I can add nothing to this except that I wholeheartedly agree with your sentiments. As the quote above shows, I also address this in the article itself.

Individualist Individualist:
I agree that Western Canadian populist conservatism does contain elements more traditionally associated with European liberalism, such as the concern for individual rights and liberty. Red Tories, as Dart points out, don't have the passion for these things that they do for the "commonweal". But this is the where the labels become less important for me than the fundamental ideas. If Red Tories are essentially a force of reaction against the Enlightenment, then that's not a conservatism I want any part of, however correct and appropriate their use of the term would be in this instance.


One thing I wish more progressives and others who are concerned with the commonweal would do is offer a clearer definition of where and when people would be left to solve their own problems, to succeed as individuals, to succeed or fail in the market, where government intervention stops, and so forth. That lack of clarity (and its conservative counterpart in more clearly defining where state action, public ownership, government programs, etc. would be beneficial) is part of what's contributed to the polarization in this country, even when I find that we have more common ground on many issues than we realize.

Individualist Individualist:
The Liberals under Pearson and Trudeau essentially stopped being liberal, particularly in economic matters. So you had the Liberals, whose concern for individual liberty was limited to sexual freedom and liberalized drug use, and the Red Tories, who shared the Liberals' belief in government intervention as the solution to all problems. Add to that an NDP that had shaved off its CCF rough edges and purged most of its radicals and you had what Ibbitson calls the Laurentian Consensus (and what I had called the Morningside Consensus). Excluded and marginalized in this ideological homogenization were the radical socialist Americaphobes like Robin Mathews and his Waffle comrades and the Western populist conservatives. Although Pierre Trudeau kept enough anti-Americanism in his Liberal brand to keep at least some of the former at least somewhat placated.


As I've addressed elsewhere, my concern about the shift from what you call the Morningside Consensus to what I call the "Market" Consensus is that we're throwing the baby out with the bathwater in some cases.

Individualist Individualist:
The differences between the two branches of conservatism are significant, and not merely a case of Freud's narcissism of small differences. That is not to say that the two cannot productively co-exist with the same country or even party. But in order for that to happen, each must accept and respect the legitimacy of the other tradition. However, the Red Tories are still too full of snobbish contempt, and the Western conservatives still too resentful and angry, for that to happen in the immediate future. The wounds must heal first.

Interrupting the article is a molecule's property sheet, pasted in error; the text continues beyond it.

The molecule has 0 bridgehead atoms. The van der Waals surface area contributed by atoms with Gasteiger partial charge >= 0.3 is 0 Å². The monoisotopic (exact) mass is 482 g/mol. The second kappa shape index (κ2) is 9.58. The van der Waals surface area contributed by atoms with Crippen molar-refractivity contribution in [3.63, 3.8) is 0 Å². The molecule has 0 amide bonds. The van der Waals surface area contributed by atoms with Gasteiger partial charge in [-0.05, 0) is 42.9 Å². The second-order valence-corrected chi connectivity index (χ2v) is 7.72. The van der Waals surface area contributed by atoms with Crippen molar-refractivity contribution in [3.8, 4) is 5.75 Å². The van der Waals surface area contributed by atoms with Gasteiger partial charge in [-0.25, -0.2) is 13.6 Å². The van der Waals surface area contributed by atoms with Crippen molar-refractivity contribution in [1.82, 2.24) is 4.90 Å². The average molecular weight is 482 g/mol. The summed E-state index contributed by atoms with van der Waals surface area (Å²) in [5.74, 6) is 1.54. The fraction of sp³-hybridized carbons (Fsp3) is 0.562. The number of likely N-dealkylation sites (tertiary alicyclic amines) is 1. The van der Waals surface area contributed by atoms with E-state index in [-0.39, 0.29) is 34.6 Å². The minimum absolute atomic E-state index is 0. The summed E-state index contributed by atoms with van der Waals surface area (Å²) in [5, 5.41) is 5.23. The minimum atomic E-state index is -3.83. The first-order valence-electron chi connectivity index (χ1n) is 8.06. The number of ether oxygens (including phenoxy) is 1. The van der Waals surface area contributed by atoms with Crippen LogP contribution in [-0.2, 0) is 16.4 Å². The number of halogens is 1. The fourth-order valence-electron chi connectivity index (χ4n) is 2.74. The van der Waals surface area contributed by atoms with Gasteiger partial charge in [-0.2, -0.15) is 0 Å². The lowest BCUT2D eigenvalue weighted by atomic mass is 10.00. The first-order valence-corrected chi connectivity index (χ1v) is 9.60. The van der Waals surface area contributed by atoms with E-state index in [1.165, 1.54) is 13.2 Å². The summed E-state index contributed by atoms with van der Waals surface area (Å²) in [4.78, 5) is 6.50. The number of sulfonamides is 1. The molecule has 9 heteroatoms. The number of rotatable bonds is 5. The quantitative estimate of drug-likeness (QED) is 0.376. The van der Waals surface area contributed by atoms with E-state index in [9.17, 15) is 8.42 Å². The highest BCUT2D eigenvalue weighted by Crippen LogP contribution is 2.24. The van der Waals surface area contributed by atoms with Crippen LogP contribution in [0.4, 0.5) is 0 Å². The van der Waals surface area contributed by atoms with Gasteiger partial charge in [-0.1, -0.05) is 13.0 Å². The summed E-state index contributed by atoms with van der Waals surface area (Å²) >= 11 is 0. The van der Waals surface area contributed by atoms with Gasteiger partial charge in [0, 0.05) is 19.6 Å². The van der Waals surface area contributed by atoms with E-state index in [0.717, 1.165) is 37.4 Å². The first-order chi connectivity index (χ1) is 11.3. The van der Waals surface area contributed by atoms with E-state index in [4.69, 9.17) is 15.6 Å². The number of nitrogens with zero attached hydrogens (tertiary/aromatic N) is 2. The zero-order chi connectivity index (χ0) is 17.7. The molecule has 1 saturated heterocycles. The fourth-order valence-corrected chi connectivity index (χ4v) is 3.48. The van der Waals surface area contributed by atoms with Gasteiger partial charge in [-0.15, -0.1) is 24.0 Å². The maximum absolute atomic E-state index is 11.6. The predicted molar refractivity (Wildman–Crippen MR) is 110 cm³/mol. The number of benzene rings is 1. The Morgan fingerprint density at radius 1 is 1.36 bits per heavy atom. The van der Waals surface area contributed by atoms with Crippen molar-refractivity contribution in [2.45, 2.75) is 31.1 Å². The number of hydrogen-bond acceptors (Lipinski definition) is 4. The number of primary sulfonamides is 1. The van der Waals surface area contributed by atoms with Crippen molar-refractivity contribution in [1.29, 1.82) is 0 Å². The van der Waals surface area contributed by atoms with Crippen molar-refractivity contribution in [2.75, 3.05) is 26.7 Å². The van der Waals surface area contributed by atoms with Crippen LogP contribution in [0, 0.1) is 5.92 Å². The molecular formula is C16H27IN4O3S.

We can agree to disagree about how different the branches of conservatism in Canada are. However, you speak for me on the necessity of needing to accept and respect the legitimacy of the other tradition, and for the wounds to heal. Indeed, I would extend that to many other Canadian issues-Quebec, regional alienation, the Aboriginal peoples, and so on.



"Nations were now formed by the agglomeration of communities having kindred interests and sympathies...It was a benefit rather than otherwise that we had a diversity of races."-Sir George Etienne Cartier, February 7, 1865

"I am a Canadian. Canada is the inspiration of my life. I have had before me as a pillar of fire by night and a pillar of cloud by day a policy of true Canadianism, of moderation, of conciliation."-Sir Wilfrid Laurier, 1911.


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PostPosted: Tue Nov 12, 2013 5:25 pm
 


JaredMilne JaredMilne:
However, I stick by my belief that the two strands of conservatism are not as different as they are often made out to be, or at least that they overlap considerably. After all, we here in Alberta offer generous subsidies and rebates to the oilpatch, even as Central Canada is capable of building up business giants like Research In Motion and Quebecor. Even if RIM may be in trouble now, how could it ever get so big in the first place if Central Canada didn't have an entrepreneurial, meritocratic spirit of its own?